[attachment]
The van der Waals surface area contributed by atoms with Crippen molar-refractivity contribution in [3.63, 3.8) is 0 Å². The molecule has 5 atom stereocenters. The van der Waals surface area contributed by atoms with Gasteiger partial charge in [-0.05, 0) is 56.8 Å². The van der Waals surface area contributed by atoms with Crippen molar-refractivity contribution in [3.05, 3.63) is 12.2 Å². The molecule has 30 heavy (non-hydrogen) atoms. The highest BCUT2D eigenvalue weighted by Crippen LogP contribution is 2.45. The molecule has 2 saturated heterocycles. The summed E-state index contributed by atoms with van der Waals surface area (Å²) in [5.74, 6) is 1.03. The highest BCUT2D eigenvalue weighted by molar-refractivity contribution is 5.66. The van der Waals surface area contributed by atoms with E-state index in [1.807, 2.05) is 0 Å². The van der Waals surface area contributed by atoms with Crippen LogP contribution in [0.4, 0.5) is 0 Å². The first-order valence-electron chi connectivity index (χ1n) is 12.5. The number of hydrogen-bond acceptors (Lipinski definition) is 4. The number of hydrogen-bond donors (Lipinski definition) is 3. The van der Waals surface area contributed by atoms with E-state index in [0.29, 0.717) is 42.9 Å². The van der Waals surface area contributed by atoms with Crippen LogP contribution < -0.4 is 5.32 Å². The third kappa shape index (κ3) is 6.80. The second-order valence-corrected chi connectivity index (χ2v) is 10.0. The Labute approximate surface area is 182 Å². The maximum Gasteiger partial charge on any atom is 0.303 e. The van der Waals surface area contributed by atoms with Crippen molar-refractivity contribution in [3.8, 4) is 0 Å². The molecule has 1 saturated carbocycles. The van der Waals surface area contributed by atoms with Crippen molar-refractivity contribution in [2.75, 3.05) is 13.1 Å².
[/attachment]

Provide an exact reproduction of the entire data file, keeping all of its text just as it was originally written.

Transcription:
The van der Waals surface area contributed by atoms with Crippen molar-refractivity contribution in [3.63, 3.8) is 0 Å². The molecule has 5 atom stereocenters. The van der Waals surface area contributed by atoms with Gasteiger partial charge in [-0.05, 0) is 56.8 Å². The van der Waals surface area contributed by atoms with Crippen molar-refractivity contribution in [3.05, 3.63) is 12.2 Å². The molecule has 30 heavy (non-hydrogen) atoms. The highest BCUT2D eigenvalue weighted by Crippen LogP contribution is 2.45. The molecule has 2 saturated heterocycles. The summed E-state index contributed by atoms with van der Waals surface area (Å²) in [5.74, 6) is 1.03. The highest BCUT2D eigenvalue weighted by molar-refractivity contribution is 5.66. The van der Waals surface area contributed by atoms with E-state index in [1.807, 2.05) is 0 Å². The van der Waals surface area contributed by atoms with Crippen LogP contribution in [0.4, 0.5) is 0 Å². The first-order valence-electron chi connectivity index (χ1n) is 12.5. The number of hydrogen-bond acceptors (Lipinski definition) is 4. The number of hydrogen-bond donors (Lipinski definition) is 3. The van der Waals surface area contributed by atoms with E-state index in [0.29, 0.717) is 42.9 Å². The van der Waals surface area contributed by atoms with Crippen LogP contribution < -0.4 is 5.32 Å². The third kappa shape index (κ3) is 6.80. The second-order valence-corrected chi connectivity index (χ2v) is 10.0. The Labute approximate surface area is 182 Å². The maximum Gasteiger partial charge on any atom is 0.303 e. The van der Waals surface area contributed by atoms with Crippen molar-refractivity contribution in [3.8, 4) is 0 Å². The molecule has 1 saturated carbocycles. The van der Waals surface area contributed by atoms with Crippen molar-refractivity contribution in [2.75, 3.05) is 13.1 Å².